Russia: Deadliest mining disaster in 60 years claims 107 lives

By Cezar Komorovsky
21 March 2007

In the deadliest mining disaster in Russia since the dissolution of the Soviet Union in 1991, 107 miners have lost their lives in a gas explosion that ripped through a mine 60 kilometers south of the southern Siberian town of Novokuznetsk early Monday morning.

The disaster unfolded 885 feet underground in the Ulyanovskaya mine in the Kemerovo region of Russia. There were some 200 workers in the mine at the time of methane gas explosion, and only 93 have been rescued. The rest perished in what now stands, according to the Russian ITAR-Tass news agency, as the worst mine accident in the region in 60 years.

According to regional governor Aman Tuleyev, among those killed were 20 top mine officials, including the chief engineer, who had been inside checking a British-made hazard monitoring system. British citizen Ian Robertson was also killed in the blast, along with his interpreter. Robertson worked for the British-German mining consultancy group IMC, and was there performing a coal reserves audit.

“There was a bang and smoke, [and] then the rescuers came,” miner Alexei Lobodo told Russian First Channel television. “We switched on our safety kits and started going to the surface. Five of us came out. First they helped me to walk, [and] then it was all normal, and I came back to my senses.”

The causes of the blast are as yet largely unknown, and many official sources have scrambled to provide various reasons. As is almost always the case with such catastrophes, however, the role of a social and economic system in which private profit takes precedence over safety standards is methodically obscured.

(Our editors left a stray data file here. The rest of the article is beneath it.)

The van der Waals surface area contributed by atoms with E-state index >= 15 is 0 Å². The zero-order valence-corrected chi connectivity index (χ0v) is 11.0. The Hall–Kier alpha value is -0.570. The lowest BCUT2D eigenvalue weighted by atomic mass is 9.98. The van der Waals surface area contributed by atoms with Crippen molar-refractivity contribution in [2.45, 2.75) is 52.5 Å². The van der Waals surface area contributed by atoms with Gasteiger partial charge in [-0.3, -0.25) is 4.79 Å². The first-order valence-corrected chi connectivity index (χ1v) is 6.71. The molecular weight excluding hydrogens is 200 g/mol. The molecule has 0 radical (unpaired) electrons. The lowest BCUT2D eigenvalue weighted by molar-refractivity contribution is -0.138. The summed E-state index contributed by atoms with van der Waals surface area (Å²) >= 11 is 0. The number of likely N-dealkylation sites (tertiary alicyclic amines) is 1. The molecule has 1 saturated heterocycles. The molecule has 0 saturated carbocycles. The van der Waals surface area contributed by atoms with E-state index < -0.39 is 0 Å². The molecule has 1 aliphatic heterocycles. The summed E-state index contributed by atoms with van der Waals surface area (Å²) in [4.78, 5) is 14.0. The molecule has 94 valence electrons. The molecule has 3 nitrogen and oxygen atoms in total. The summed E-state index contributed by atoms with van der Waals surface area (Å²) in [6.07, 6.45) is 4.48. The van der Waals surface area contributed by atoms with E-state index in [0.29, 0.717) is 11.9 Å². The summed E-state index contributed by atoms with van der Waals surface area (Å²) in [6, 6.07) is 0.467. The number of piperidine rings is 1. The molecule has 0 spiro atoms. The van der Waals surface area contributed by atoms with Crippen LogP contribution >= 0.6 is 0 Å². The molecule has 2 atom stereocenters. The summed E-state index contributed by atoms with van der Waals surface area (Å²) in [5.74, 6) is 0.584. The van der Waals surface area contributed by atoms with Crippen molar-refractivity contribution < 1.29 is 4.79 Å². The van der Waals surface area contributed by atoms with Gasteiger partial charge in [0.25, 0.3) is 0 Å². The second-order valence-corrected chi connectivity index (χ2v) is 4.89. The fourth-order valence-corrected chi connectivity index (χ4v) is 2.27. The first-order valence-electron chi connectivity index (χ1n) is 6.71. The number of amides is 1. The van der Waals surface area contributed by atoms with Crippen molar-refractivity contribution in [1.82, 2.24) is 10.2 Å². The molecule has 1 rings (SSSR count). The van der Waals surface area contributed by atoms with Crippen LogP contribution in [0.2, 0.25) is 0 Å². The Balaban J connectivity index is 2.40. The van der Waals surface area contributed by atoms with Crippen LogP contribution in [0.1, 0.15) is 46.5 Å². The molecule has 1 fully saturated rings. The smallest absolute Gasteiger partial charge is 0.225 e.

Nikolai Kultyn, an inspector with the federal Russian industrial safety agency, Rostekhnadzor, said that there were no gas monitors where the pocket of methane gas accumulated. According to Kultyn, the 107 deaths were likely due to the fact that so many people were in such a small area at the time of the blast.

“The explosion wasn’t so strong as to destroy the mine’s equipment,” he said. “This was a coincidence of circumstances; so many people gathered so close to the epicenter.” The reason for this large concentration of people in such a small area, however, was left unexplained.

Rostekhnadzor said in a statement that it was unlikely that faulty equipment had caused the explosion, and that investigators were looking into soil subsidence or human error as possible causes. The agency also said that mine operators had passed recent safety tests, and that the mine had all necessary operating licenses.

“The main theory being considered by the prosecutor’s office is violations of mining work rules,” Kemorovo regional prosecutor Alexei Bugayets told the Interfax news agency, again failing to illuminate what rules the mining company had ignored.

A Reuters reporter said huddles of miners’ relatives were standing outside the morgue in the nearby town of Novokuznetsk, many crying and clenching death certificates in their hands. One man said that his son, Nikolai, had worked in the mine for seven years. He left behind a one-year-old daughter.

Illustrating the predatory activities that are now largely commonplace in post-Soviet capitalist Russia, an expensively-dressed undertaker circulated among the mourners, offering his services. “Of course, tastes differ nowadays,” he said. “Some prefer black marble, some prefer white, some prefer a combination of the two,” referring to the coffins that he was looking forward to selling to the dead miners’ family members.

A miserable background

Russia’s mining industry fell into disrepair when government subsidies largely evaporated after the Stalinist bureaucracy liquidated the Soviet Union in 1991. This pattern has been repeated in all of the countries of the former Soviet bloc, as international capital has been reaping huge profits from newly privatized industries that were previously owned and operated by the state.

The rate of mining accidents and deaths in the former Soviet bloc is second only to the that of China.